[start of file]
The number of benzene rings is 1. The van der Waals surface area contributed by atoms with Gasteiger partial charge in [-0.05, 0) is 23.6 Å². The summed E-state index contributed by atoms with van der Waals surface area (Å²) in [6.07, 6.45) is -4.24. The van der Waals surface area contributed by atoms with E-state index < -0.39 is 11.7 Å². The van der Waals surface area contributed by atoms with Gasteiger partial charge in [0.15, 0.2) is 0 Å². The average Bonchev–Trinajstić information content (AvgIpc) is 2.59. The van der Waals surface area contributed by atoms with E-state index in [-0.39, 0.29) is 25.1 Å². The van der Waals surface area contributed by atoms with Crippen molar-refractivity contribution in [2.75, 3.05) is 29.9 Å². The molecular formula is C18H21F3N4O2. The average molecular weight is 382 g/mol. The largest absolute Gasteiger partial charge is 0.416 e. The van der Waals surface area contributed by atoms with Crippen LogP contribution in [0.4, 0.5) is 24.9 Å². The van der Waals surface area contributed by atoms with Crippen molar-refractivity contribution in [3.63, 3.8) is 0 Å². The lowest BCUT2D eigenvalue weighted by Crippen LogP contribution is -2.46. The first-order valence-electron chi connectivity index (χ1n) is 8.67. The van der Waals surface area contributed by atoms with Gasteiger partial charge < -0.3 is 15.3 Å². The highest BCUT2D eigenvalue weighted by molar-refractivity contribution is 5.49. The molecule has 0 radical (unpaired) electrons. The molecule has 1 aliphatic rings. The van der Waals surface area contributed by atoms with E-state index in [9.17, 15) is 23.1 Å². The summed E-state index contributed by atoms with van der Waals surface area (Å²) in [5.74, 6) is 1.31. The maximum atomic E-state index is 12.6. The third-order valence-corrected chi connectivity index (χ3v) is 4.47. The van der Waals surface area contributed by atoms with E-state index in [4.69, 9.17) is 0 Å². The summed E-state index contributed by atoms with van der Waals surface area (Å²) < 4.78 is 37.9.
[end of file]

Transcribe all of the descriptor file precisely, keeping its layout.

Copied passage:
The number of benzene rings is 1. The van der Waals surface area contributed by atoms with Gasteiger partial charge in [-0.05, 0) is 23.6 Å². The summed E-state index contributed by atoms with van der Waals surface area (Å²) in [6.07, 6.45) is -4.24. The van der Waals surface area contributed by atoms with E-state index < -0.39 is 11.7 Å². The van der Waals surface area contributed by atoms with Gasteiger partial charge in [0.15, 0.2) is 0 Å². The average Bonchev–Trinajstić information content (AvgIpc) is 2.59. The van der Waals surface area contributed by atoms with E-state index in [-0.39, 0.29) is 25.1 Å². The van der Waals surface area contributed by atoms with Crippen molar-refractivity contribution in [2.75, 3.05) is 29.9 Å². The molecular formula is C18H21F3N4O2. The average molecular weight is 382 g/mol. The largest absolute Gasteiger partial charge is 0.416 e. The van der Waals surface area contributed by atoms with Crippen LogP contribution in [0.4, 0.5) is 24.9 Å². The van der Waals surface area contributed by atoms with Crippen molar-refractivity contribution in [3.63, 3.8) is 0 Å². The lowest BCUT2D eigenvalue weighted by Crippen LogP contribution is -2.46. The first-order valence-electron chi connectivity index (χ1n) is 8.67. The van der Waals surface area contributed by atoms with Gasteiger partial charge < -0.3 is 15.3 Å². The highest BCUT2D eigenvalue weighted by molar-refractivity contribution is 5.49. The molecule has 0 radical (unpaired) electrons. The molecule has 1 aliphatic rings. The van der Waals surface area contributed by atoms with E-state index in [9.17, 15) is 23.1 Å². The summed E-state index contributed by atoms with van der Waals surface area (Å²) in [5.74, 6) is 1.31. The maximum atomic E-state index is 12.6. The third-order valence-corrected chi connectivity index (χ3v) is 4.47. The van der Waals surface area contributed by atoms with E-state index in [4.69, 9.17) is 0 Å². The summed E-state index contributed by atoms with van der Waals surface area (Å²) < 4.78 is 37.9.